The annual survey documents alleged mistreatment and persecution worldwide.
By Shannon K. Crawford
May 15, 2023
State Department releases 2022 report on international religious freedom
The annual report outlines the status of religious freedom in various countries around the world.
The State Department's latest survey of religious freedom around the world shows that conditions in some of the most oppressive nations around the world are growing even more dire as well as new, troubling trends, Secretary of State Antony Blinken said on Monday.
"Governments in many parts of the world continue to target religious minorities using a host of methods, including torture, beatings, unlawful surveillance, and so-called re-education camps," he said.
Blinken underscored abuses against the predominately Muslim Uyghur minority group in the Xinjiang province of China, a country one senior State Department official described as "one of the worst abusers of human rights and religious freedom in the world."
Hongkongers, Tibetans, Uyghur Muslims and their supporters rally outside the Chinese Embassy against the Chinese Communist Party on World Human Rights Day in London, Dec. 10, 2022.
Anadolu Agency via Getty Images
The U.S. has previously determined that Beijing's treatment of the Uyghurs amounts to genocide and crimes against humanity, and the report, which covers the year 2022, said that persecution has continued steadily.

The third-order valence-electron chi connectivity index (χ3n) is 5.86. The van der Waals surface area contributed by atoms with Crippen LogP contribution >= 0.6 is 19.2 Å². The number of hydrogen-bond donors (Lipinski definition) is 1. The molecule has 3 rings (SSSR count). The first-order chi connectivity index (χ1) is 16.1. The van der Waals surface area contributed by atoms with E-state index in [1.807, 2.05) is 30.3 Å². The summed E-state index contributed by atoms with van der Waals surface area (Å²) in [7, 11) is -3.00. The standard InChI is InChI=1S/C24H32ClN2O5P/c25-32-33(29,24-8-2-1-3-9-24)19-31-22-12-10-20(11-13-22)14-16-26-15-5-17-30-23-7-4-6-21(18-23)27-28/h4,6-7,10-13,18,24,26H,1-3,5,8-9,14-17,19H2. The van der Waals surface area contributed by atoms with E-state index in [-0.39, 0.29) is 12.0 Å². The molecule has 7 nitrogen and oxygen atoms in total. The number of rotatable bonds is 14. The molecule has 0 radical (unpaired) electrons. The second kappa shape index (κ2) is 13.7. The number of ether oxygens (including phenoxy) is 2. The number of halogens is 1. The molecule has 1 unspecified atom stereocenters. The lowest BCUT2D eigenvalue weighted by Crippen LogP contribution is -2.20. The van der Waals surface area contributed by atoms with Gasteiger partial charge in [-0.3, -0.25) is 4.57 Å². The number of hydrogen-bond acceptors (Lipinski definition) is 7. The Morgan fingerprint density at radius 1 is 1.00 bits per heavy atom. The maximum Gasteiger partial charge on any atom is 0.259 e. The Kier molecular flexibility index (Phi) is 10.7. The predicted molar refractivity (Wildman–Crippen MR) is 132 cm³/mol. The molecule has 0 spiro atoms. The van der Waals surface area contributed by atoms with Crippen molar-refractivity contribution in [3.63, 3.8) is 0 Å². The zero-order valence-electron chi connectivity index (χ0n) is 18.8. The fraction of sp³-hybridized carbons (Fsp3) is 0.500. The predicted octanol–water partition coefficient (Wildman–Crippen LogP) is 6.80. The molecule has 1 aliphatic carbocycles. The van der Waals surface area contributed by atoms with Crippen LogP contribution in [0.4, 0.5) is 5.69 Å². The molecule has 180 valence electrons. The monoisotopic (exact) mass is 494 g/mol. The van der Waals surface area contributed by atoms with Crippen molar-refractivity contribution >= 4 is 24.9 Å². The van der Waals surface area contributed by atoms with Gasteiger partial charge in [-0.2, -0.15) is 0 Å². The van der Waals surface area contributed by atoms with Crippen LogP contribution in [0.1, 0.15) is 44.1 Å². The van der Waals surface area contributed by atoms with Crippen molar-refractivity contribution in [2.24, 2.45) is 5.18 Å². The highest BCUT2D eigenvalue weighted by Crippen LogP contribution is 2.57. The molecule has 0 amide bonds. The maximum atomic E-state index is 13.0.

Although data is limited, the survey also noted that the Chinese Communist Party has significantly and broadly cracked down on religious freedom over the course of the year, and that the number of people imprisoned for their spiritual beliefs was estimated to range between the low thousands to perhaps over 10,000.
Chinese government officials have denied all allegations of human rights abuses and attempted to justify actions against Uyghurs as counterterrorism measures.
Iranians protest a 22-year-old woman Mahsa Amini's death after she was detained by the morality police, in Tehran, Sept. 20, 2022, in this photo taken by an individual not employed by the Associated Press and obtained by the AP outside Iran.
Middle East Images/AP
Blinken also addresses Iran's Islamic theocracy, which imposes draconian restrictions on its population and brutal punishments for offenses, as well as the ongoing wave of demonstrations inspired by the death of a teenager last September.
"People across Iran, led by young women, continue peaceful protests demanding their human rights, including freedom of religion, galvanized by the killing of Mahsa Amini, who was arrested by the so-called morality police because her hijab did not fully cover her hair," he said.
The report emphasizes that the movement has come with steep costs. Referencing statistics from human rights groups working in Iran, it says that in the months of 2022 after Amini's death, government security forces killed 512 protestors, including 69 children, arrested 19,204 individuals and executed at least one person linked to the demonstrations on the charge of "enmity against God."